It is a truth, universally acknowledged, that a Handel opera in pursuit of a happy ending must have a few twists and turns, and Ariodante has everything you would expect: two pairs of lovers (one happy, the other unhappy); a sprinkling of unrequited love; a scheming baddy, who gets his comeuppance in the end; a King whose honour is unimpeachable; and one absolutely fabulous tune (“Dopo notte”). The Royal Academy of Music, in a minimalist production by Paul Curran, fielded some wonderful singers, while the Academy Baroque Orchestra, conducted by Jane Glover, created a warm period sound, the theorbo (Richard MacKenzie) nodding gently on the surface of the orchestra’s pit from time to time, like the mast of a ship on a gently rocking sea.

Anna Harvey (Ariodante) and Rosalind Coad (Ginevra) © john.reading.co.uk
Anna Harvey (Ariodante) and Rosalind Coad (Ginevra)
© john.reading.co.uk

The staging is extremely simple: some sculptural Charles Rennie Mackintosh chairs, which stacked in different configurations for different scenes, with a large tilting mirror above, which allowed us to see the singers in reflection when they lie on the floor (as they occasionally did). Everything else was left to the imagination, or implied by light. Designed by Jake Wiltshire, the lighting does all the leg work of creating atmosphere on an otherwise dark stage, with remarkable effectiveness in several scenes. The absolute restraint makes the occasional props – such as the tulips, which the lovers threw around the stage in rage or delight, or the occasional sword – loom larger than life. However, for me, an opera whose plot is so easily anticipated (Ariodante’s series of romantic misunderstandings are very familiar territory) needs a bit more vigour in its staging to be truly compelling. This minimalism, for me, didn’t quite make up for the lack of originality in the plot. Still, it gave us some strikingly memorable tableaux.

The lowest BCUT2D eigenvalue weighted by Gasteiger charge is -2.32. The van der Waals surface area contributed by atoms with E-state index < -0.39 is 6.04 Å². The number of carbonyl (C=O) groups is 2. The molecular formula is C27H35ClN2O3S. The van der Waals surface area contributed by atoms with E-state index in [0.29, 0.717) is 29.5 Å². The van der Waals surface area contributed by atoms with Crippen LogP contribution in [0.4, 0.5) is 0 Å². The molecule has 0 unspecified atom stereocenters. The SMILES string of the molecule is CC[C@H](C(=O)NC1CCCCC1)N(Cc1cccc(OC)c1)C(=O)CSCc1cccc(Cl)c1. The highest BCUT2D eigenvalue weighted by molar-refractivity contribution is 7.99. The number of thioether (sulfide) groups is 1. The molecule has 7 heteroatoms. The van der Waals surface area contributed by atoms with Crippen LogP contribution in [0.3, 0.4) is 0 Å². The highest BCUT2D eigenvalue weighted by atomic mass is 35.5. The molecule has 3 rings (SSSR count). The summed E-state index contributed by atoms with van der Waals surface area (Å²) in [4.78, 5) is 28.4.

It is a great credit to the Royal Academy of Music that they are able to field two full casts.  Anna Harvey was a treat as Ariodante, her bell-clear voice, with its perfect projection, nicely weighted throughout its range. The music fitted her voice perfectly, and she sang with infectious joy. Her rendition of the famous “Dopo notte” was masterly. Rosalind Coad was a passionate, petulant Ginevra, whose tantrums may have threatened to overwhelm her musician’s timing in the first half, but who settled into a compelling performance overall.

Rhiannon Llewellyn (Dalinda) and Angharad Lyddon (Polinesso) © www.john.reading.co.uk
Rhiannon Llewellyn (Dalinda) and Angharad Lyddon (Polinesso)
© www.john.reading.co.uk

Rhiannon Llewellyn's Dalinda was at once sensual and maternal, and wonderfully animated throughout. Polished and mature, she acted with sophisticated emotion and engaged the audience from the start with her beguiling soprano. Ross Scanlon instantly stole my heart as Lurcanio, her unhappy lover. His smooth and lyrical tenor was a pleasure to hear, while his warm stage presence and well-judged acting made Llewellyn’s Dalinda seem all the more heartless for ignoring him (and his very unlucky tulips, which were heartlessly trampled and torn in a delightfully sadistic scene of rejection).

Angharad Lyddon gave a strongly characterized evil schemer of a Polinesso, with plenty of arch glances, sly gestures and conspiratorial asides. Her voice took some time to warm up, but in “Io detesto per sempre” she suddenly came into her own, singing with assurance and panache. She depicted the physicality of a swaggering boy with aplomb, and I couldn’t resist thinking she’d make a fabulous Cherubino. Samuel Queen and Bradley Smith, as the King of Scotland and Odoardo respectively, did as much as they could with their emotionally limited roles, bringing them to life as far as possible. The Chorus, which makes a short, but resounding contribution towards the end of the opera, blew me away.

As part of the London Handel Festival, it is good to see and hear Ariodante in a fully staged performance. I just can’t help wishing it had been staged a little more fully. For plots of great psychological trauma and depth, minimalism can be mesmerising. For light tales of love and dalliance, I’m not sure it’s quite so effective. Fortunately, the Royal Academy of Music’s principals are strong and exciting enough that Handel’s music can still shine; it’s just a pity that, in this production, it can’t move us too.

***11